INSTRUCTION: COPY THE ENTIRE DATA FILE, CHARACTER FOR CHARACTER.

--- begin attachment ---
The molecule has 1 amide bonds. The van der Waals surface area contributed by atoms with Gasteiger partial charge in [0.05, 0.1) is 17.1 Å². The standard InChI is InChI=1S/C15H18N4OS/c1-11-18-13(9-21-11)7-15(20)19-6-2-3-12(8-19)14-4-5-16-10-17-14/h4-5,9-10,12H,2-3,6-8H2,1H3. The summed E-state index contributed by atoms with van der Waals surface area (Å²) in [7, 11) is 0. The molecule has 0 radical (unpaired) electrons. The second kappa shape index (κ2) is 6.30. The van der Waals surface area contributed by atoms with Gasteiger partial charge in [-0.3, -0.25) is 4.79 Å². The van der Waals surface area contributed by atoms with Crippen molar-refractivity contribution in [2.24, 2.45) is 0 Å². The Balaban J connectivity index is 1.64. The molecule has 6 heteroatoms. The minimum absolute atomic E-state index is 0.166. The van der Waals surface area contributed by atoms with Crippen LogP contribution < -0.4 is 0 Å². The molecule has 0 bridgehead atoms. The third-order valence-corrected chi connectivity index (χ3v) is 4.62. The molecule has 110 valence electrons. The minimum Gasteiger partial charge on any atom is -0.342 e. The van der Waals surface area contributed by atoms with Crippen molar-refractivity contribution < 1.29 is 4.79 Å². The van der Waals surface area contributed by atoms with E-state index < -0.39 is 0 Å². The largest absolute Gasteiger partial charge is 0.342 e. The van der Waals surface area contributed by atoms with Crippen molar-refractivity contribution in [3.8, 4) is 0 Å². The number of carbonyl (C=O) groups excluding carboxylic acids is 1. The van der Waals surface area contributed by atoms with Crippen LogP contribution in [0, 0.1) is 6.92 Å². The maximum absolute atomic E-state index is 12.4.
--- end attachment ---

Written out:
The molecule has 1 amide bonds. The van der Waals surface area contributed by atoms with Gasteiger partial charge in [0.05, 0.1) is 17.1 Å². The standard InChI is InChI=1S/C15H18N4OS/c1-11-18-13(9-21-11)7-15(20)19-6-2-3-12(8-19)14-4-5-16-10-17-14/h4-5,9-10,12H,2-3,6-8H2,1H3. The summed E-state index contributed by atoms with van der Waals surface area (Å²) in [7, 11) is 0. The molecule has 0 radical (unpaired) electrons. The second kappa shape index (κ2) is 6.30. The van der Waals surface area contributed by atoms with Gasteiger partial charge in [-0.3, -0.25) is 4.79 Å². The van der Waals surface area contributed by atoms with Crippen molar-refractivity contribution in [2.24, 2.45) is 0 Å². The Balaban J connectivity index is 1.64. The molecule has 6 heteroatoms. The minimum absolute atomic E-state index is 0.166. The van der Waals surface area contributed by atoms with Crippen LogP contribution < -0.4 is 0 Å². The molecule has 0 bridgehead atoms. The third-order valence-corrected chi connectivity index (χ3v) is 4.62. The molecule has 110 valence electrons. The minimum Gasteiger partial charge on any atom is -0.342 e. The van der Waals surface area contributed by atoms with Crippen molar-refractivity contribution < 1.29 is 4.79 Å². The van der Waals surface area contributed by atoms with E-state index < -0.39 is 0 Å². The largest absolute Gasteiger partial charge is 0.342 e. The van der Waals surface area contributed by atoms with Crippen molar-refractivity contribution in [3.8, 4) is 0 Å². The number of carbonyl (C=O) groups excluding carboxylic acids is 1. The van der Waals surface area contributed by atoms with Crippen LogP contribution in [0, 0.1) is 6.92 Å². The maximum absolute atomic E-state index is 12.4.